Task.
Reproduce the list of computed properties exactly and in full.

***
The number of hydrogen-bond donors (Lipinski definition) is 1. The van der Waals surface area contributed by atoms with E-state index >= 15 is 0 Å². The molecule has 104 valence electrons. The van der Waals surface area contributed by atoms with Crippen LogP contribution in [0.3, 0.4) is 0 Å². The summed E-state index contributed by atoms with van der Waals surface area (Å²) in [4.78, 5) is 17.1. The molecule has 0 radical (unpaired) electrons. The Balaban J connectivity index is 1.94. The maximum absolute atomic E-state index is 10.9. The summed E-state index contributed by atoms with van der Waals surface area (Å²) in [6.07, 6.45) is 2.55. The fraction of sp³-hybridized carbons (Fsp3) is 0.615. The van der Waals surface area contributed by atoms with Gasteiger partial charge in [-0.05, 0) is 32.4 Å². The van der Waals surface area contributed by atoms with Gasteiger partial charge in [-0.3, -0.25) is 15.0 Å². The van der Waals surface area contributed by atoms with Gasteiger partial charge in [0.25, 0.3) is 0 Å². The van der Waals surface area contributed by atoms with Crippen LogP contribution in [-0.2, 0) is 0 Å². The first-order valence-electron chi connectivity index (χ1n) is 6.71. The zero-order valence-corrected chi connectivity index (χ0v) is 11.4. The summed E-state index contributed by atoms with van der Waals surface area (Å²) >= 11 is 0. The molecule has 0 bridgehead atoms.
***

The number of hydrogen-bond donors (Lipinski definition) is 1. The van der Waals surface area contributed by atoms with E-state index >= 15 is 0 Å². The molecule has 104 valence electrons. The van der Waals surface area contributed by atoms with Crippen LogP contribution in [0.3, 0.4) is 0 Å². The summed E-state index contributed by atoms with van der Waals surface area (Å²) in [4.78, 5) is 17.1. The molecule has 0 radical (unpaired) electrons. The Balaban J connectivity index is 1.94. The maximum absolute atomic E-state index is 10.9. The summed E-state index contributed by atoms with van der Waals surface area (Å²) in [6.07, 6.45) is 2.55. The fraction of sp³-hybridized carbons (Fsp3) is 0.615. The van der Waals surface area contributed by atoms with Gasteiger partial charge in [-0.05, 0) is 32.4 Å². The van der Waals surface area contributed by atoms with Gasteiger partial charge in [-0.3, -0.25) is 15.0 Å². The van der Waals surface area contributed by atoms with Gasteiger partial charge in [0.25, 0.3) is 0 Å². The van der Waals surface area contributed by atoms with Crippen LogP contribution in [-0.2, 0) is 0 Å². The first-order valence-electron chi connectivity index (χ1n) is 6.71. The zero-order valence-corrected chi connectivity index (χ0v) is 11.4. The summed E-state index contributed by atoms with van der Waals surface area (Å²) >= 11 is 0. The molecule has 0 bridgehead atoms.